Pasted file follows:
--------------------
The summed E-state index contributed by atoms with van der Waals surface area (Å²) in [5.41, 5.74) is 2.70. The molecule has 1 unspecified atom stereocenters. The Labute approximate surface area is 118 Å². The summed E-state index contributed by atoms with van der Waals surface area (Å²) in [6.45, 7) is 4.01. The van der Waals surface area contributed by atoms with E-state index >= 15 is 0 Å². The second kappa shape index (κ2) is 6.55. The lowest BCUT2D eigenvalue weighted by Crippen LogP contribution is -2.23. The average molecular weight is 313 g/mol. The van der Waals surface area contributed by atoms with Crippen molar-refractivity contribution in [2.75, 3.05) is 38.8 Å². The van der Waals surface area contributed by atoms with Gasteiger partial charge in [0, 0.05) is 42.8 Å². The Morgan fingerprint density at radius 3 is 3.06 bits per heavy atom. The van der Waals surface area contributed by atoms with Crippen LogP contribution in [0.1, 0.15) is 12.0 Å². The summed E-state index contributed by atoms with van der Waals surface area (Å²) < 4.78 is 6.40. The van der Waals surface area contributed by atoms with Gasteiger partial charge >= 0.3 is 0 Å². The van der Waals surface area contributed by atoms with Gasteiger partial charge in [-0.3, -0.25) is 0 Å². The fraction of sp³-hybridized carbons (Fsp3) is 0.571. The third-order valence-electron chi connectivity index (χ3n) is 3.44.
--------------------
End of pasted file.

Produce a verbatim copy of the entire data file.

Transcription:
The summed E-state index contributed by atoms with van der Waals surface area (Å²) in [5.41, 5.74) is 2.70. The molecule has 1 unspecified atom stereocenters. The Labute approximate surface area is 118 Å². The summed E-state index contributed by atoms with van der Waals surface area (Å²) in [6.45, 7) is 4.01. The van der Waals surface area contributed by atoms with E-state index >= 15 is 0 Å². The second kappa shape index (κ2) is 6.55. The lowest BCUT2D eigenvalue weighted by Crippen LogP contribution is -2.23. The average molecular weight is 313 g/mol. The van der Waals surface area contributed by atoms with Crippen molar-refractivity contribution in [2.75, 3.05) is 38.8 Å². The van der Waals surface area contributed by atoms with Gasteiger partial charge in [0, 0.05) is 42.8 Å². The Morgan fingerprint density at radius 3 is 3.06 bits per heavy atom. The van der Waals surface area contributed by atoms with Crippen LogP contribution in [0.1, 0.15) is 12.0 Å². The summed E-state index contributed by atoms with van der Waals surface area (Å²) < 4.78 is 6.40. The van der Waals surface area contributed by atoms with Gasteiger partial charge >= 0.3 is 0 Å². The van der Waals surface area contributed by atoms with Gasteiger partial charge in [-0.3, -0.25) is 0 Å². The fraction of sp³-hybridized carbons (Fsp3) is 0.571. The third-order valence-electron chi connectivity index (χ3n) is 3.44.